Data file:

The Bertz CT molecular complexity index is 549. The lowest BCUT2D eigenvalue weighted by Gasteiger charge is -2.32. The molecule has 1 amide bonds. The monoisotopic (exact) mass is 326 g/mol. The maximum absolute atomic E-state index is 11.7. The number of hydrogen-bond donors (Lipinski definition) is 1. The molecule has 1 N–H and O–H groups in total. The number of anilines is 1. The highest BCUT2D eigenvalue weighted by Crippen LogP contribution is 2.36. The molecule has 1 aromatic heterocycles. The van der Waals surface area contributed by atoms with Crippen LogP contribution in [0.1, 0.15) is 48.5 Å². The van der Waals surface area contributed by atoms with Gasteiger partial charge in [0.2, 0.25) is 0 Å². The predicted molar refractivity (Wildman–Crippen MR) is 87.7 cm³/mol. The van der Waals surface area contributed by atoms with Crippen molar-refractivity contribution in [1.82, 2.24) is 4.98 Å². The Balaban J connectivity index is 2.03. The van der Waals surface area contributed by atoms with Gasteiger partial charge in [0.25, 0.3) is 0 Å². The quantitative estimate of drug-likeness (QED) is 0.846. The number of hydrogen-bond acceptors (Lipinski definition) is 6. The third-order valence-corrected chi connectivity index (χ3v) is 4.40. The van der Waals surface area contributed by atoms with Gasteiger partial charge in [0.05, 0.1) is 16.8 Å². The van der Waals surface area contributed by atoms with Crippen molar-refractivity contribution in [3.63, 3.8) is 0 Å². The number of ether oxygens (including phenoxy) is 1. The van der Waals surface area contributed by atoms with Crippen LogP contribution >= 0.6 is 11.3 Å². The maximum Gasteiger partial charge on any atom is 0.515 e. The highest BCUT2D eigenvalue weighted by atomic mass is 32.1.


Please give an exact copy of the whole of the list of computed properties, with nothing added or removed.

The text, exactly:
The Bertz CT molecular complexity index is 549. The lowest BCUT2D eigenvalue weighted by Gasteiger charge is -2.32. The molecule has 1 amide bonds. The monoisotopic (exact) mass is 326 g/mol. The maximum absolute atomic E-state index is 11.7. The number of hydrogen-bond donors (Lipinski definition) is 1. The molecule has 1 N–H and O–H groups in total. The number of anilines is 1. The highest BCUT2D eigenvalue weighted by Crippen LogP contribution is 2.36. The molecule has 1 aromatic heterocycles. The van der Waals surface area contributed by atoms with Crippen LogP contribution in [0.1, 0.15) is 48.5 Å². The van der Waals surface area contributed by atoms with Gasteiger partial charge in [0.2, 0.25) is 0 Å². The predicted molar refractivity (Wildman–Crippen MR) is 87.7 cm³/mol. The van der Waals surface area contributed by atoms with Crippen molar-refractivity contribution in [1.82, 2.24) is 4.98 Å². The Balaban J connectivity index is 2.03. The van der Waals surface area contributed by atoms with Gasteiger partial charge in [0.25, 0.3) is 0 Å². The quantitative estimate of drug-likeness (QED) is 0.846. The number of hydrogen-bond acceptors (Lipinski definition) is 6. The third-order valence-corrected chi connectivity index (χ3v) is 4.40. The van der Waals surface area contributed by atoms with Gasteiger partial charge in [0.05, 0.1) is 16.8 Å². The van der Waals surface area contributed by atoms with Crippen molar-refractivity contribution in [3.63, 3.8) is 0 Å². The number of ether oxygens (including phenoxy) is 1. The van der Waals surface area contributed by atoms with Crippen LogP contribution >= 0.6 is 11.3 Å². The maximum Gasteiger partial charge on any atom is 0.515 e. The highest BCUT2D eigenvalue weighted by atomic mass is 32.1.